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 the Elkins community  during the Martin Luther King Day Celebrations 2017 

 

AmeriCorps has been eye opening in so many ways. Mostly about how much a small group of people can change the future. Those 120 different people worked on 120 different projects and worked on everything from preservation of historical locations to saving brook trout, planning city revitalization projects and helping tourists find a special event to make their trip more meaningful. Some work in the National Forest, some for small historical societies, others fought fires and some worked cleaning up after a 1000 year flood. AmeriCorps is as varied as the people who join, but we are all here with a servants heart.

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Work on Heritage Quilt Squares for down town Elkins.

It is that commitment to making the world a better place that make AmeriCorps members different. Knowing that you made a difference towards saving a endangered species that’s home range is only with in the mountains of West Virginia is powerful for the future of our planet. To save and protect the site of a Civil war battlefield for future generations is to change the course of our countries future. To help to house the poor is to change the course of a life for future generations. All of this is what AmeriCorps do, it is how we make a difference.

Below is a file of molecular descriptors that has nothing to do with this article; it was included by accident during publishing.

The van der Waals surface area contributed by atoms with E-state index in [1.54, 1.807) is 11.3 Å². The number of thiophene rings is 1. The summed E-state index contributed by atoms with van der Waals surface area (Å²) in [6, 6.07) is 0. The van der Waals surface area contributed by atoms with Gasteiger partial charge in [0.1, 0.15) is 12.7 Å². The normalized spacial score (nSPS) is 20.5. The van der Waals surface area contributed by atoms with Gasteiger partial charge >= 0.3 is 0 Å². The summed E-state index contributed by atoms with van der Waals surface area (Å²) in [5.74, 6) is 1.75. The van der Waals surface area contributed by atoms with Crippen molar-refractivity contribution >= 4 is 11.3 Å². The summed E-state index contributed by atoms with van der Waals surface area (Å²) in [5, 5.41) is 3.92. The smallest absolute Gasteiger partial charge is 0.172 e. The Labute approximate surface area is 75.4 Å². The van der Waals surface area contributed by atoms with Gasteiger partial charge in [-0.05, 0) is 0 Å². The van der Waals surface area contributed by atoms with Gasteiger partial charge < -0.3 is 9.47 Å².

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Teaching at the Old Hemlock Foundation 2018

I have been lucky to make new and wonderful friends through my years of service that I would have never had the opportunity to meet any other way. AmeriCorps travel from all over the country to serve. I have served  with people who came from as far away as Alaska and as close as just 50 miles away. We grow as people because of our diversity and different cultural backgrounds. We are every color and every age,we are gay, straight, religious and not, we are from rich families and from poor ones, but still feel the call to serve.